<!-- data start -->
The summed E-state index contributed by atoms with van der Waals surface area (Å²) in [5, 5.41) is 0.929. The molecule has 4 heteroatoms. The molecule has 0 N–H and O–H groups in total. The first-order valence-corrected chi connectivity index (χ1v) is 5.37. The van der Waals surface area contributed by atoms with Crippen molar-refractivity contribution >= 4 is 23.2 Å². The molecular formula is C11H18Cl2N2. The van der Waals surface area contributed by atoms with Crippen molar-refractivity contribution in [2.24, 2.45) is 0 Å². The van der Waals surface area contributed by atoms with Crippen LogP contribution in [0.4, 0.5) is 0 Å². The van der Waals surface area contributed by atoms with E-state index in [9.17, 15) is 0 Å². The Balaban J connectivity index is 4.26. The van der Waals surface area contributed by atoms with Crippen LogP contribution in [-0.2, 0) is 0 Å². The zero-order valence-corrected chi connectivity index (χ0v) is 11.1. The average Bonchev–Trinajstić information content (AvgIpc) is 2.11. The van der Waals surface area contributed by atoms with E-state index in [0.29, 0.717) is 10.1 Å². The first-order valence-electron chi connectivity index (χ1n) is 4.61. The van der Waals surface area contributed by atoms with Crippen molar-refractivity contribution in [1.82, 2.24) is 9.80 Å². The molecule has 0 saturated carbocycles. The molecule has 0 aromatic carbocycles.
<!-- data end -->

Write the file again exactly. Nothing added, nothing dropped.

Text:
The summed E-state index contributed by atoms with van der Waals surface area (Å²) in [5, 5.41) is 0.929. The molecule has 4 heteroatoms. The molecule has 0 N–H and O–H groups in total. The first-order valence-corrected chi connectivity index (χ1v) is 5.37. The van der Waals surface area contributed by atoms with Crippen molar-refractivity contribution >= 4 is 23.2 Å². The molecular formula is C11H18Cl2N2. The van der Waals surface area contributed by atoms with Crippen molar-refractivity contribution in [2.24, 2.45) is 0 Å². The van der Waals surface area contributed by atoms with Crippen LogP contribution in [0.4, 0.5) is 0 Å². The van der Waals surface area contributed by atoms with E-state index in [9.17, 15) is 0 Å². The Balaban J connectivity index is 4.26. The van der Waals surface area contributed by atoms with Crippen LogP contribution in [-0.2, 0) is 0 Å². The zero-order valence-corrected chi connectivity index (χ0v) is 11.1. The average Bonchev–Trinajstić information content (AvgIpc) is 2.11. The van der Waals surface area contributed by atoms with E-state index in [0.29, 0.717) is 10.1 Å². The first-order valence-electron chi connectivity index (χ1n) is 4.61. The van der Waals surface area contributed by atoms with Crippen molar-refractivity contribution in [1.82, 2.24) is 9.80 Å². The molecule has 0 saturated carbocycles. The molecule has 0 aromatic carbocycles.